There’s a hushed, somber tone that’s fallen over this Walking Dead group as we speak about Glenn. Truly it’s a rare thing to care so much about a fictional character, especially in a popular television show, and that’s something special and something that shouldn’t be taken for granted. We may not feel good about Glenn’s death, we may be grasping at every straw we can to deny it, but these feelings are a testament to how good this show is getting lately and how important story can be to our collective and individual psyches. As a comicbook reader, I’ve been prepared for Glenn’s death for a while (and I don’t think that’s too much of a Walking Dead comicbook spoiler since I’m not saying exactly when or how he died there), but for me, especially with the different circumstances of his death in the comic, rather than sadness, I was overcome with feelings of anger at the time of reading the book. I think Glenn’s comicbook death is the most angry and most emotional I’ve ever felt about a fictional character dying, and it wasn’t anger at the creators or publishers, it was exactly the right type of anger, the anger I was supposed to feel about such a death and an extreme anger at the person responsible (a character who may still show up later on the show).
Unfortunately, on the show the writers didn’t do as good a job in building up Nicholas, whose suicide, though sensible and in line with everything I wrote at the beginning of this review, also led to Glenn’s untimely demise, leaving Nicholas, no matter his redemptive final arc, as little more than a character for everybody to hate. This shallow hatred, in addition to where we are in terms of plot and place in the season, and a lot of behind-the-scenes speculation, has led people to believe Glenn’s still alive. Would they really kill a major character at this odd early point and not the mid-season or full-season finale? How will Maggie help Deanna overcome the death of her husband (and son Aiden, don’t forget) if she’s reeling from her own husband’s death (and rest of her family, don’t forget)? And it doesn’t really feel right that Glenn’s own good nature in giving Nicholas another chance should prove to be his undoing. Maybe for a more arrogant character, maybe for a more foolish character, but not Glenn. What kind of a lesson is that for us to learn?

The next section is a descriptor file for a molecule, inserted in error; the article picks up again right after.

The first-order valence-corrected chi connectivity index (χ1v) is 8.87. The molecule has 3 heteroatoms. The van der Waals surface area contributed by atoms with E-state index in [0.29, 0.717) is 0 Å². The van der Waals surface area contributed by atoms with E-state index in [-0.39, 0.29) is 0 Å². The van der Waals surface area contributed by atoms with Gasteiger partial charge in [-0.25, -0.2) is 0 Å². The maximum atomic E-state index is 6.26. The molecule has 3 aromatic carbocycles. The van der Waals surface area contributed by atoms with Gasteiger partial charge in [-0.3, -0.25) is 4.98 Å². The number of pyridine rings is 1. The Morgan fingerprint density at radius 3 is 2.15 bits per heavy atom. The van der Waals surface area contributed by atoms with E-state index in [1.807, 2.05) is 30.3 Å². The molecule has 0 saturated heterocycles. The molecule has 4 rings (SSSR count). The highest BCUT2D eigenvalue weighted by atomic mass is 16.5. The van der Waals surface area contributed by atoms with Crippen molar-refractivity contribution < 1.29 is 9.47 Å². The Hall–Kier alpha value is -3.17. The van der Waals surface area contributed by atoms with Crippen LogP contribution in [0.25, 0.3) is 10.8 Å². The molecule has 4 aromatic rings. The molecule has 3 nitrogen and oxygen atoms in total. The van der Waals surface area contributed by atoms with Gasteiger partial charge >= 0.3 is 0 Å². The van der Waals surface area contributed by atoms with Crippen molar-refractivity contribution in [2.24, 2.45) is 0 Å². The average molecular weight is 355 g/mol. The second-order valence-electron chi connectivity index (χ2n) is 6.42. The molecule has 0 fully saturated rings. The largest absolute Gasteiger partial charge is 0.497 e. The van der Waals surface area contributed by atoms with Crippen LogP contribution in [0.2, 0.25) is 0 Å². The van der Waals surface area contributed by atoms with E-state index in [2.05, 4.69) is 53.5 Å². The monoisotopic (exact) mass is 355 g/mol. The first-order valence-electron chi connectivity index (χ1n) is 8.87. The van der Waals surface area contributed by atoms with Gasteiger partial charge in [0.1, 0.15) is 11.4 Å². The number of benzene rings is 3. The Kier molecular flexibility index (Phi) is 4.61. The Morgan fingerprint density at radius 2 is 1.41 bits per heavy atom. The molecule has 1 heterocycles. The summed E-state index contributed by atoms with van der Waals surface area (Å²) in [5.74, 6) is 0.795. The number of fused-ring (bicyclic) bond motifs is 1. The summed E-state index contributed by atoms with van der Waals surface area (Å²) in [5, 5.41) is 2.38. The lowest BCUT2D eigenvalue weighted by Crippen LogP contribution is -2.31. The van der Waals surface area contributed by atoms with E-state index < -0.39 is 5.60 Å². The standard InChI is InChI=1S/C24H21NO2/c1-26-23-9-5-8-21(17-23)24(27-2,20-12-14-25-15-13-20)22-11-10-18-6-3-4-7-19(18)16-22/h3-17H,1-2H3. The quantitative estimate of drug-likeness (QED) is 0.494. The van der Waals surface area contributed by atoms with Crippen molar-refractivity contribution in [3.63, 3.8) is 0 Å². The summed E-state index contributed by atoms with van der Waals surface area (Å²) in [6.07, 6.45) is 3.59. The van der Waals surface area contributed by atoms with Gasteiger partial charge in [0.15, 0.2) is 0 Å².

What this episode definitely does is reaffirm the danger that the walkers still represent, even with the continuing threat that the Wolves might represent and even with the internal strife percolating inside the Alexandria walls. Maybe even more importantly, the events of “Thank You” are starting to show us that the writers may be willing to circumvent our own expectations of safety, storytelling convention, and even story expectations and buildup in order to bring us a show that’s finally going to be daring and dangerous. For me, it didn’t take long into season six for The Walking Dead to retake the crown of the better zombie show from Fear the Walking Dead as the show seems to have reached a real breaking point for Rick and co., one where core concepts and themes don’t matter as much as the reality of this situation. I mean, who even cares about Rick vs. Morgan anymore, who’s still thinking about the Wolves as a serious threat? In that final scene where Rick’s in the RV being attacked by the Wolves, it didn’t even matter that they were there, it was beside the point that Rick spent almost no effort killing five or six of them, all that mattered is that no matter how hard our heroes try and how big their individual victories can occasionally be, it’s all downhill no matter what.
The Walking Dead — “Thank You” final score
Items of Note
- If the walkers don’t get you, Michonne, Heath, and guy shot in the leg (who’s married to Sasha in real life), that swampy water will. It certainly can’t be good to get that water into a bullet wound.
- Also a lot of talk about Rick’s cut left hand this episode. Don’t know if that’s going anywhere.
- Next week’s episode has an extra-length, ninety-minute running time, so get ready for at least six more minutes of commercials.